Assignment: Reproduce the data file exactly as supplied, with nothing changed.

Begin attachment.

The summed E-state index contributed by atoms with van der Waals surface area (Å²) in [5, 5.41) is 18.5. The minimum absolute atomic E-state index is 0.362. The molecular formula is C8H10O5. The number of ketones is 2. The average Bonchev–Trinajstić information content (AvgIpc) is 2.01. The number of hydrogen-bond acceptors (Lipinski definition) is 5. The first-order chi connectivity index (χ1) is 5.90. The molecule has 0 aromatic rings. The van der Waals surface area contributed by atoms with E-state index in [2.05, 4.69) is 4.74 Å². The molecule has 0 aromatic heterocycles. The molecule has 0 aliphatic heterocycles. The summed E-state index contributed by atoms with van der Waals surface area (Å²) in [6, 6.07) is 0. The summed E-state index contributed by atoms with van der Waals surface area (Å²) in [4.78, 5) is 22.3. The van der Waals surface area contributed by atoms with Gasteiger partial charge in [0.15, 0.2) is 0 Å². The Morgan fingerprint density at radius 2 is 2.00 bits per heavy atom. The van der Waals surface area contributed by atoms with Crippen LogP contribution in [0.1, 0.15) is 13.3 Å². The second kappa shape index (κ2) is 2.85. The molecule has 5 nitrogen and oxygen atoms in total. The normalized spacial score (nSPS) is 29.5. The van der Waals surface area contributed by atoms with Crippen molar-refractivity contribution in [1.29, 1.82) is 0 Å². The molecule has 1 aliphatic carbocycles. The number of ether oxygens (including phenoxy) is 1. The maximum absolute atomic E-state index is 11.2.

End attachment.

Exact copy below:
The summed E-state index contributed by atoms with van der Waals surface area (Å²) in [5, 5.41) is 18.5. The minimum absolute atomic E-state index is 0.362. The molecular formula is C8H10O5. The number of ketones is 2. The average Bonchev–Trinajstić information content (AvgIpc) is 2.01. The number of hydrogen-bond acceptors (Lipinski definition) is 5. The first-order chi connectivity index (χ1) is 5.90. The molecule has 0 aromatic rings. The van der Waals surface area contributed by atoms with E-state index in [2.05, 4.69) is 4.74 Å². The molecule has 0 aromatic heterocycles. The molecule has 0 aliphatic heterocycles. The summed E-state index contributed by atoms with van der Waals surface area (Å²) in [6, 6.07) is 0. The summed E-state index contributed by atoms with van der Waals surface area (Å²) in [4.78, 5) is 22.3. The van der Waals surface area contributed by atoms with Gasteiger partial charge in [0.15, 0.2) is 0 Å². The Morgan fingerprint density at radius 2 is 2.00 bits per heavy atom. The van der Waals surface area contributed by atoms with Crippen LogP contribution in [0.1, 0.15) is 13.3 Å². The second kappa shape index (κ2) is 2.85. The molecule has 5 nitrogen and oxygen atoms in total. The normalized spacial score (nSPS) is 29.5. The van der Waals surface area contributed by atoms with Crippen molar-refractivity contribution in [1.29, 1.82) is 0 Å². The molecule has 1 aliphatic carbocycles. The number of ether oxygens (including phenoxy) is 1. The maximum absolute atomic E-state index is 11.2.